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Students can now earn accredited marketing degree online

This upcoming fall semester, the College of Business at Western Carolina University will begin offering its nationally recognized bachelor’s degree in marketing program in an online format.

That means all digital, all the time, yet with the same individual attention and course delivery that is seen in classroom instruction. Students can begin applying now.

“It is the same marketing curriculum and excellence of teaching,” said Charlie Parrish, director of the School of Marketing, Entrepreneurship, Sport Management, Hospitality and Tourism. “The online marketing degree and the courses offered align very well with both the needs of a remote student and current marketing strategies and techniques.”

Prospective students, he said, potentially include anyone who needs flexibility in their pursuit of a marketing degree. The program emphasizes learning enhanced by practical experience, with simulated selling situations and examing how marketers use information to make good decisions. Students will apply marketing analysis and skills to real-world cases.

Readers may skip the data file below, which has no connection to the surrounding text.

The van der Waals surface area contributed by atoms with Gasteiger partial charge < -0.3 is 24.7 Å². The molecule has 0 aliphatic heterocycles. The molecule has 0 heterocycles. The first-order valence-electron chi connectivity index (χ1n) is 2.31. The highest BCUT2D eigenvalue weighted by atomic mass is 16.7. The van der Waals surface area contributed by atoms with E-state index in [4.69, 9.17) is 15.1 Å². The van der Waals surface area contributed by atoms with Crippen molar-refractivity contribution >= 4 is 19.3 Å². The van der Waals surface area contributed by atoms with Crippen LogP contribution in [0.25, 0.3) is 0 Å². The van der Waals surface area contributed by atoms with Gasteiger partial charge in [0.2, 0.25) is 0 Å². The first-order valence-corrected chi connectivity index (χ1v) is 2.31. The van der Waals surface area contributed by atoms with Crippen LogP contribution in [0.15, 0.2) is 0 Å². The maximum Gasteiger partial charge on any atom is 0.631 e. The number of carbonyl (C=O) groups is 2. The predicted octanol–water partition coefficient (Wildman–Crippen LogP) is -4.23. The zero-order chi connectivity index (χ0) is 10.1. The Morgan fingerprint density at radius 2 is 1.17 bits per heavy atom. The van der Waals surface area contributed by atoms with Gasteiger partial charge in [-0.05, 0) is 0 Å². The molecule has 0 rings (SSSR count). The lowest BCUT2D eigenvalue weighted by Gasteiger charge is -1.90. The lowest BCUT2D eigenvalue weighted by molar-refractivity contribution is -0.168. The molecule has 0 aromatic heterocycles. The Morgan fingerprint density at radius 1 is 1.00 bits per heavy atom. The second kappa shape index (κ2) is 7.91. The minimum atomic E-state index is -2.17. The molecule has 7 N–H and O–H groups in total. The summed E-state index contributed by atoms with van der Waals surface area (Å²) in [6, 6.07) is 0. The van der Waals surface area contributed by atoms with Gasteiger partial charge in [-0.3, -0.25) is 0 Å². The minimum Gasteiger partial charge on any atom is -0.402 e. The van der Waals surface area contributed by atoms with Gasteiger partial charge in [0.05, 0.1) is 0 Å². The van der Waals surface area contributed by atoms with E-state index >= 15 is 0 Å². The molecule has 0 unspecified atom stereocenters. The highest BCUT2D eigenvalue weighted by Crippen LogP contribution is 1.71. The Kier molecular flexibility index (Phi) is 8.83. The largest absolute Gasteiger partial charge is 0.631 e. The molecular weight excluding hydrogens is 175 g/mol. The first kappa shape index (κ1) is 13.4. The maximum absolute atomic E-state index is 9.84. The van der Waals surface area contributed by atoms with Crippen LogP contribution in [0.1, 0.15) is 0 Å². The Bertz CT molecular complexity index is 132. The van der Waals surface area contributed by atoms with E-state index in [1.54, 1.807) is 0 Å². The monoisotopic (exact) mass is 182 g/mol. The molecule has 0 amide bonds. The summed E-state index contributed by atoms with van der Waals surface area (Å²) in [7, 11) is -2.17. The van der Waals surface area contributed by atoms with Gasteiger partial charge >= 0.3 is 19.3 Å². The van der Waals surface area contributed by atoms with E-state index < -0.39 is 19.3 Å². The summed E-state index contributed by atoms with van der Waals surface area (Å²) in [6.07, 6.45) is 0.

“The ease to fit studies into any time schedule is ideal for working adults – someone wanting to complete or start a degree can do it in the evenings or weekends. A nontraditional student will see this as an opportunity,” Parrish said. “And I also think we’ll see a younger demographic enroll as well, with students more comfortable being wherever they are and using a distance delivery modem for study.”

As an NC Promise university, WCU’s online degree programs (as all others) have tuition capped at $500 per semester for in-state students and $2,500 per semester for out-of-state students.

AJ Grube, the dean of WCU’s College of Business, said the goal behind the online degree programs is simple: Make the quality, affordable education that WCU is known for more accessible for everyone — including working adults and nontraditional students.

“Distance learning is helping tremendously with accessibility and affordability,” Grube said. “Students have the flexibility of staying where they are, keeping their jobs and keeping their family life going. And they get the same high-quality education as on-campus students. It plays a huge part in allowing us to offer an education to people who otherwise might not be able to drop everything and come to class in Cullowhee.”

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